- I’ll look into the QoS and limit bandwidth by application with the IT guys at the company.
- I need to devise a way to limit as much traffic as possible without saturating the network. So some buffer scheme would be optimal.
- Yes Vision clients will be use all over the 4 states. I do not know how many will be running at one time. The more clients be used will there be more network bandwidth usage?
What is and how do I implement the spoke and wheel layout?
The bottom line is that a 4 meg link should be more than enough - that is, unless users are free to do file downloads/uploads or other bandwidth gobbling activities over the circuit.
The Hub and Spoke model would utilize Ignition gateways at each site running the SQL Bridge (spokes), with a centralized Ignition gateway running Vision and the SQL bridge. This model provides the following advantages:
A. Recipes are stored locally (No recipe WAN traffic and not dependent on link). I would still devise a less frequent central recipe backup/restore in case a local Ignition gateway or DB becomes unavailable.
B. Historical data is “cached” locally if the WAN link drops.
Going to a wide area (meshed) architecture gives you the above, plus:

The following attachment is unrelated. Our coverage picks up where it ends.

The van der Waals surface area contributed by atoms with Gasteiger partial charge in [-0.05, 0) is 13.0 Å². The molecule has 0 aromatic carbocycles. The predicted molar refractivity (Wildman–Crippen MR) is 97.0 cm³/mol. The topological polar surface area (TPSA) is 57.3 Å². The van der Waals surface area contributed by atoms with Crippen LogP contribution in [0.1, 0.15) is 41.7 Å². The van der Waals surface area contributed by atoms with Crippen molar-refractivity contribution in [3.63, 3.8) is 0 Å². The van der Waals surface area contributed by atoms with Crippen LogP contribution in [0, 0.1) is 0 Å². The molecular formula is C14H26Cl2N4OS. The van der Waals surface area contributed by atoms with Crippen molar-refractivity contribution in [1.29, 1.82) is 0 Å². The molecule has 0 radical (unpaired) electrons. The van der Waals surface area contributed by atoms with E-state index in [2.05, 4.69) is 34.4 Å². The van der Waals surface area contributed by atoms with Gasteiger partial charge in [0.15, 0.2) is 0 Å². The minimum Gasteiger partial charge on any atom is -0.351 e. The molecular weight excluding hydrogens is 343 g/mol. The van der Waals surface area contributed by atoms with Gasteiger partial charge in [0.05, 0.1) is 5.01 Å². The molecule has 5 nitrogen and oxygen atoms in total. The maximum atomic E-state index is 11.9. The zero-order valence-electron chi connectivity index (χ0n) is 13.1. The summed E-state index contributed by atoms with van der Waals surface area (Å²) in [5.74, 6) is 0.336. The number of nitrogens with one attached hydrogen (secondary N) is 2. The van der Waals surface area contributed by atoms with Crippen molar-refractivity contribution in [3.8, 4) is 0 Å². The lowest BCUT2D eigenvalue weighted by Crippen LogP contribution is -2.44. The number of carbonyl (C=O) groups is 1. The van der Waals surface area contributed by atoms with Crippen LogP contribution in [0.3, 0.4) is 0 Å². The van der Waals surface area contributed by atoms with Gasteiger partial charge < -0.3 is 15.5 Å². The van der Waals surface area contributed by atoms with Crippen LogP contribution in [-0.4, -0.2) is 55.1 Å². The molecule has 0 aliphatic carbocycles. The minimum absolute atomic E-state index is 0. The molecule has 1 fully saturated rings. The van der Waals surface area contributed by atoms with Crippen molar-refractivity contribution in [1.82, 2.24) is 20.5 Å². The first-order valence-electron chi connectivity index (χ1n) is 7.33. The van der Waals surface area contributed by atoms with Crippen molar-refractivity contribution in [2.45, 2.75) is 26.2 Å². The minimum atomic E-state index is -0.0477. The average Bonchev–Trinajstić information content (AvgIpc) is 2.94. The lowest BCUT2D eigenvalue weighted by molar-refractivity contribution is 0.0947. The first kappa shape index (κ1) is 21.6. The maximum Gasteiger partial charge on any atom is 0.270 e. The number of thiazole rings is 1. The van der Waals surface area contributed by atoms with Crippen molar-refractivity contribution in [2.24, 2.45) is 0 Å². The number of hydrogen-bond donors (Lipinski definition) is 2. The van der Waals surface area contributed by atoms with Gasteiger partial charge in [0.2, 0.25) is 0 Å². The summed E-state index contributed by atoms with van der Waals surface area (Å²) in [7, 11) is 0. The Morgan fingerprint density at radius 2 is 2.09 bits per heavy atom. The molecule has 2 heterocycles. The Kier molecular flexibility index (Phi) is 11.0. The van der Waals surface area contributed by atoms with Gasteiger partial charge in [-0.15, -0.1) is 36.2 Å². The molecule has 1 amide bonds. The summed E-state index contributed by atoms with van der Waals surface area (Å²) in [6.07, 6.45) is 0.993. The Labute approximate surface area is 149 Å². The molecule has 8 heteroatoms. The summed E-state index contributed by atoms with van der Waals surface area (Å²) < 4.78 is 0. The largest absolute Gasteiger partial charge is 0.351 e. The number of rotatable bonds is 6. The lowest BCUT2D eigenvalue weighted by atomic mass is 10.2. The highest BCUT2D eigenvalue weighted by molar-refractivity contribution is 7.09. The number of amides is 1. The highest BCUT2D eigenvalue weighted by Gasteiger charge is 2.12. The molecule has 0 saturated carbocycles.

C. Vision client + project downloads are always local
D. You have unlimited flexbility in where historical data and recipes are stored and controlled from. Any facility could be set up to directly control, or “retarget” to any others. You can still use a “master” or “central” site.
Your projects will be very similar with all 3 architectures. I’d recommend testing your options with trial (free) installations.
Timing a large PLC write on a gigabit line won’t scale nicely to a 4mb circuit. Try a 100mb/s connection - I’d estimate that you’ll accomplish it in a similar time. The 60KB of “actual data” will translate to more data over the wire, but should still be easy on the network.
Other bandwidth considerations that you’ll have are: Vision client downloads, Vision project downloads, and large historical reads (like viewing graphs over huge date spans). These can be mitigated with local gateways.
5 & 6. Dedicated bandwidth or QoS priority would go a long ways for batch performance. You really need to determine what your “high priority” traffic is. QoS, in this case, should be more focused on prioritization and less on “shaping”. It doesn’t matter if the whole pipe is being used, as long as the traffic that matters is making it through.
- Are you updating your Vision project frequently? Do you expect to have new computers loading Vision clients often? Will you be upgrading the software version your Vision Gateway often. Every yes here will cause more traffic. Having a local Vision gateway will do all of this on the LAN segment.
Again, my best advise is to give it a shot and test the performance on your system.
This seems to preclude the spoke and wheel design. What is the problem here? Does the customer not want extra physical boxes? We use VMWare to great effect to overcome this. You can easily put an ignition server and client on the same box. To keep things separate you can vertuailize one or both of them.
Im sure a small din rail mounted X86 computer would suffice.